Let me clarify: I’m not saying non-anarchists lack empathy, nor am I saying anarchists have a special capacity for empathy. But it’s interesting to note that many of the values I’ve set out for proper ethical thought (avoidance of theory, mistrust of ethical systems, refusal to generalise) are also basic principles of anarchist thought. Okay, you might wonder at the ‘avoidance of theory’ part in the face of the impenetrable mountains of anarchist political theory, but forget about that for a moment. Perhaps the central anarchist criticism of the State, law and democracy is that it necessarily lumps all people together into one homogenous political, well, lump. In short, the “justice” (as an anarchist I am contractually obliged to use inverted commas) system of the State is inherently unethical.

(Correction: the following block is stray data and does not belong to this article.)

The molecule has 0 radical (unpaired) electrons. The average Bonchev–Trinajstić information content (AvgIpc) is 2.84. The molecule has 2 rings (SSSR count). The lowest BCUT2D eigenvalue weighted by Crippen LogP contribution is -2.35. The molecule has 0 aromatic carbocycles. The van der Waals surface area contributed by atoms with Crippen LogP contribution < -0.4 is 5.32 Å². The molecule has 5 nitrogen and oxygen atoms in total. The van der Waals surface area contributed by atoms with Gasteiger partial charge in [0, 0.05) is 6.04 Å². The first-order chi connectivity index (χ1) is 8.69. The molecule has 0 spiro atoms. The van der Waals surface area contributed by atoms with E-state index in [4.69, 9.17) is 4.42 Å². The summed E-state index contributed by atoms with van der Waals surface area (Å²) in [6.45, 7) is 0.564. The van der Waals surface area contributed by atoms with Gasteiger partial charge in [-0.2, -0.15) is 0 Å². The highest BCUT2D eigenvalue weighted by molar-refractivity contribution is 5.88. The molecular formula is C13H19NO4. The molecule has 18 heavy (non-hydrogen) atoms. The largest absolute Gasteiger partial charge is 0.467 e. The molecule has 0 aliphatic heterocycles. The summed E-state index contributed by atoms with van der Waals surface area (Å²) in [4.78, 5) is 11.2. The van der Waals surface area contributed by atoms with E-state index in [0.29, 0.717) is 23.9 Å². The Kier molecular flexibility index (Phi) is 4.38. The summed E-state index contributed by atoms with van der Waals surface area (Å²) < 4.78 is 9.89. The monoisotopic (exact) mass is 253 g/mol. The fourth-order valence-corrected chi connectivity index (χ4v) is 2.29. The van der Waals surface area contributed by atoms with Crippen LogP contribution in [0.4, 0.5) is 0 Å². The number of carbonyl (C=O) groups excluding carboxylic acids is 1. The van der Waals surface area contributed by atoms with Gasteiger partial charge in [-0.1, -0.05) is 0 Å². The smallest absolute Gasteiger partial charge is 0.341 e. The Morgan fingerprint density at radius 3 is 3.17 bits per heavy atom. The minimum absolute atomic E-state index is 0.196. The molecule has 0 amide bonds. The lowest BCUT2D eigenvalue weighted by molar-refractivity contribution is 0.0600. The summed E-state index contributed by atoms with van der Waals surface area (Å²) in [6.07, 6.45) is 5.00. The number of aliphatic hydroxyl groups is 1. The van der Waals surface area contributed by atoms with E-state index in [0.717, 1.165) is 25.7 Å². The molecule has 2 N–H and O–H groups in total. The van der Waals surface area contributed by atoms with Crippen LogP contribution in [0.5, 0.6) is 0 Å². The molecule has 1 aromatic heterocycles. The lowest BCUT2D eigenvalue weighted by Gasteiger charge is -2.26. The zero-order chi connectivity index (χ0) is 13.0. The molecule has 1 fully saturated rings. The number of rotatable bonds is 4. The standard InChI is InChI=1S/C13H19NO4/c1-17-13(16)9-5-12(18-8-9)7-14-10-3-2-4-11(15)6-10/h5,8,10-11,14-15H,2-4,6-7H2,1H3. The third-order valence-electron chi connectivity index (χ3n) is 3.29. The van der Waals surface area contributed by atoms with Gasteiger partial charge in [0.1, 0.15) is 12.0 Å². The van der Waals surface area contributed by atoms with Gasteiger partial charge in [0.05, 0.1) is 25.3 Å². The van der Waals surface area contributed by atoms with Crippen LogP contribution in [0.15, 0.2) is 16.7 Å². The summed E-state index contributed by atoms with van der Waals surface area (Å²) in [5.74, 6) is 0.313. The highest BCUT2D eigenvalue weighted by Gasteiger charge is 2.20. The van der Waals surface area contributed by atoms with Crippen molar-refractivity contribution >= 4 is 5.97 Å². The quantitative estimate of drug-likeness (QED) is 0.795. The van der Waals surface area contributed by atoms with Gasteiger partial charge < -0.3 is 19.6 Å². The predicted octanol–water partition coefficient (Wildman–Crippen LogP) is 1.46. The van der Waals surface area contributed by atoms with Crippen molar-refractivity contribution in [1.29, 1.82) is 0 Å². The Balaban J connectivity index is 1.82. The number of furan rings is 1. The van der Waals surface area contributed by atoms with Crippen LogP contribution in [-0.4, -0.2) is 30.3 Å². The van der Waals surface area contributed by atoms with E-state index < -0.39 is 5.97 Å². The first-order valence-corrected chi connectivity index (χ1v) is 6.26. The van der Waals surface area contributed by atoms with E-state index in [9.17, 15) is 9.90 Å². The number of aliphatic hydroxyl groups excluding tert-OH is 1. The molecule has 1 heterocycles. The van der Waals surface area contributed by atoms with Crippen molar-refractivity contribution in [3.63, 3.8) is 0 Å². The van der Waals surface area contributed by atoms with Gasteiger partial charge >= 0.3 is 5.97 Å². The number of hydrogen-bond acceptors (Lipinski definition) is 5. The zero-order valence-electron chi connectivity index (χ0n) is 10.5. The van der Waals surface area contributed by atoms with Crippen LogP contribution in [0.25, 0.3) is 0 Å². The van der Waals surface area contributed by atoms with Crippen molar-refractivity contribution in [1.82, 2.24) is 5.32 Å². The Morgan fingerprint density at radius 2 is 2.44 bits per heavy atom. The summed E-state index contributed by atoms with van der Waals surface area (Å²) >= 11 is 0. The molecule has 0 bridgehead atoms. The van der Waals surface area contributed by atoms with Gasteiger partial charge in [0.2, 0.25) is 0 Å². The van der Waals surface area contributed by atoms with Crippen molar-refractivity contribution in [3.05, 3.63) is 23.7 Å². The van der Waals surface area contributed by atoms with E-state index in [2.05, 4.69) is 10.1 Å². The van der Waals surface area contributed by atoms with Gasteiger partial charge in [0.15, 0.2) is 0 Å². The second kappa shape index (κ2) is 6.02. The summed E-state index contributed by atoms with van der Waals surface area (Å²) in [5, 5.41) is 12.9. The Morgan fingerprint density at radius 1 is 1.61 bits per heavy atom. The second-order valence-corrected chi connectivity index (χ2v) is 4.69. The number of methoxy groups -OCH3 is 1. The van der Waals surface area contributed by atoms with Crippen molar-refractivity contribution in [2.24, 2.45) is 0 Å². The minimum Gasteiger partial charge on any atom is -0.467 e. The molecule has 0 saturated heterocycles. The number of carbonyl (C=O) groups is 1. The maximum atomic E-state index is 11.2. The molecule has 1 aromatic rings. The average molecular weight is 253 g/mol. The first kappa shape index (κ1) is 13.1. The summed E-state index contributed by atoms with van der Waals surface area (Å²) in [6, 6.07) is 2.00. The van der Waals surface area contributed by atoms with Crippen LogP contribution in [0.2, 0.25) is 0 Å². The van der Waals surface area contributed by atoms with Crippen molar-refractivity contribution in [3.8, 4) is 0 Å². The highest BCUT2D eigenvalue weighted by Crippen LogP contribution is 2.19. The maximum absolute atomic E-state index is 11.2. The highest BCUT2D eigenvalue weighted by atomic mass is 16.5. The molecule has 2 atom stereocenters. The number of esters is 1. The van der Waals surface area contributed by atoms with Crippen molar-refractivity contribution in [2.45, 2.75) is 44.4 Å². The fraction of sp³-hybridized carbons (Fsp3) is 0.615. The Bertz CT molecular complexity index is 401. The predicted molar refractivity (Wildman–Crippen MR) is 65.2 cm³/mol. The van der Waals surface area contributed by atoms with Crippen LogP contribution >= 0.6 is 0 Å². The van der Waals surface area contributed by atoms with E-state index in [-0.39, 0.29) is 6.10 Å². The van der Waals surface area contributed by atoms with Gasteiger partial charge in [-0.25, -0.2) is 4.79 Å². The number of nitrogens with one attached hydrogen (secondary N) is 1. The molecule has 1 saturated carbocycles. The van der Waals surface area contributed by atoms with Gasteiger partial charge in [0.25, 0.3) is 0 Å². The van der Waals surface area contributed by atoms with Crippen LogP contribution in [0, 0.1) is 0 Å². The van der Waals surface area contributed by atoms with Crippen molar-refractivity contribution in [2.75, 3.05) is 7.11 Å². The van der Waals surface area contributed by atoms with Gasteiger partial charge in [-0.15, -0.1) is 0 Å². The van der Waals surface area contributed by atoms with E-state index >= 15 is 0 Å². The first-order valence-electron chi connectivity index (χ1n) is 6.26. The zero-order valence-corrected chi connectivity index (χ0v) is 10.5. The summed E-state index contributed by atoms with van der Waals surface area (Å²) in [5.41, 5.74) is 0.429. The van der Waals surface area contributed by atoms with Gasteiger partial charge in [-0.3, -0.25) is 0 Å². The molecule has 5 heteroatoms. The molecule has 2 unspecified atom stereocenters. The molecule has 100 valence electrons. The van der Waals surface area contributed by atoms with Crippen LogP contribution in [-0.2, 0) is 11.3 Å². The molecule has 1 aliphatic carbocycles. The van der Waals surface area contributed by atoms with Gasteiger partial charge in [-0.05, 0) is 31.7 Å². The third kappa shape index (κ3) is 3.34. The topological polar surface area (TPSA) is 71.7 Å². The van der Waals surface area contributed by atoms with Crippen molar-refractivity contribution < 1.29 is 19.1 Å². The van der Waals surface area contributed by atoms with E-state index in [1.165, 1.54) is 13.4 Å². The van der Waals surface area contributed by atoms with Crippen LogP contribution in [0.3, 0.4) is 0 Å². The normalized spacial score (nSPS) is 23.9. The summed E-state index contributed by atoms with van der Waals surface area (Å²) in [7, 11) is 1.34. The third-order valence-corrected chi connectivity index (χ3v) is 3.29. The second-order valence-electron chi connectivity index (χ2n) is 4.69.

What I am saying here is that any judgement handed down by the State, any policy decision or directive will always be alienating. Whether government is inherently good or bad – it’s amoral, by the way – it can by its nature never treat people as people. The huge system of categories necessary to run, say, a welfare state or a taxation system will only ever approximate reality; there will always be places where it fails, and when it fails people will suffer. You cannot create laws on the basis of virtue ethics – laws are all utilitarian or deontological in nature.
This by itself is obviously not a reason to smash the State. The obvious response here is also the most hackneyed: that unbearable cliche “well, it’s the best system we have!” It might be, for all I know. But the important thing here is not to begin with an attitude of trust. We should at base be suspicious of all vast totalizing systems, whether political or medical or scientific. At best, the data-gathering and categorizing involved is a necessary evil; it is never something to be celebrated.
This mistrust of categorization is one pillar of anarchy. Without the other two – power accumulates power and power breeds amorality – nobody’s going to be raising any black flags. But it’s a good start.